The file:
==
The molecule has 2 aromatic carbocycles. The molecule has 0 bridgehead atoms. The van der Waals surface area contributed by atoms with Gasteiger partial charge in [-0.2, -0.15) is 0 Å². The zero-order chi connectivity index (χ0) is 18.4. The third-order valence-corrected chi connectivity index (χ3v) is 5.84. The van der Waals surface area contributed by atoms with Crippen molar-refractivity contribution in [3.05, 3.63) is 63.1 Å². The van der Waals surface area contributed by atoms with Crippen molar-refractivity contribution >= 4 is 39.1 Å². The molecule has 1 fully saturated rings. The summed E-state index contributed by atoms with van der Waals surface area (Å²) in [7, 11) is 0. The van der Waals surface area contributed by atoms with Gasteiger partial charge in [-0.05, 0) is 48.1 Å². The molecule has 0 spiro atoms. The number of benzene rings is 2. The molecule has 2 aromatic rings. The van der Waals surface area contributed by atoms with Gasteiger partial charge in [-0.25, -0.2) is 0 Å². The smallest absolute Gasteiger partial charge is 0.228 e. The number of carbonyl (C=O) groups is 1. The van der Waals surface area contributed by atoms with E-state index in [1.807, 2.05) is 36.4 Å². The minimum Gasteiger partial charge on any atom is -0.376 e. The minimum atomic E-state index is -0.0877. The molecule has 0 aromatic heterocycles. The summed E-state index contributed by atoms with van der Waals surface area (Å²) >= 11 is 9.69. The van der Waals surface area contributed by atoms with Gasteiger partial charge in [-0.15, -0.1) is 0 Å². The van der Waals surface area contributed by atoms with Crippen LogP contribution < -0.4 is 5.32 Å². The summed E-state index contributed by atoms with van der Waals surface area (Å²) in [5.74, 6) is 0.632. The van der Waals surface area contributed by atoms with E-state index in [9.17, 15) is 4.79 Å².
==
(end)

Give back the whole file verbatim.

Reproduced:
The molecule has 2 aromatic carbocycles. The molecule has 0 bridgehead atoms. The van der Waals surface area contributed by atoms with Gasteiger partial charge in [-0.2, -0.15) is 0 Å². The zero-order chi connectivity index (χ0) is 18.4. The third-order valence-corrected chi connectivity index (χ3v) is 5.84. The van der Waals surface area contributed by atoms with Crippen molar-refractivity contribution in [3.05, 3.63) is 63.1 Å². The van der Waals surface area contributed by atoms with Crippen molar-refractivity contribution >= 4 is 39.1 Å². The molecule has 1 fully saturated rings. The summed E-state index contributed by atoms with van der Waals surface area (Å²) in [7, 11) is 0. The van der Waals surface area contributed by atoms with Gasteiger partial charge in [-0.05, 0) is 48.1 Å². The molecule has 0 spiro atoms. The number of benzene rings is 2. The molecule has 2 aromatic rings. The van der Waals surface area contributed by atoms with Gasteiger partial charge in [-0.25, -0.2) is 0 Å². The smallest absolute Gasteiger partial charge is 0.228 e. The number of carbonyl (C=O) groups is 1. The van der Waals surface area contributed by atoms with E-state index in [1.807, 2.05) is 36.4 Å². The minimum Gasteiger partial charge on any atom is -0.376 e. The minimum atomic E-state index is -0.0877. The molecule has 0 aromatic heterocycles. The summed E-state index contributed by atoms with van der Waals surface area (Å²) >= 11 is 9.69. The van der Waals surface area contributed by atoms with Gasteiger partial charge in [-0.15, -0.1) is 0 Å². The van der Waals surface area contributed by atoms with Crippen LogP contribution < -0.4 is 5.32 Å². The summed E-state index contributed by atoms with van der Waals surface area (Å²) in [5.74, 6) is 0.632. The van der Waals surface area contributed by atoms with E-state index in [9.17, 15) is 4.79 Å².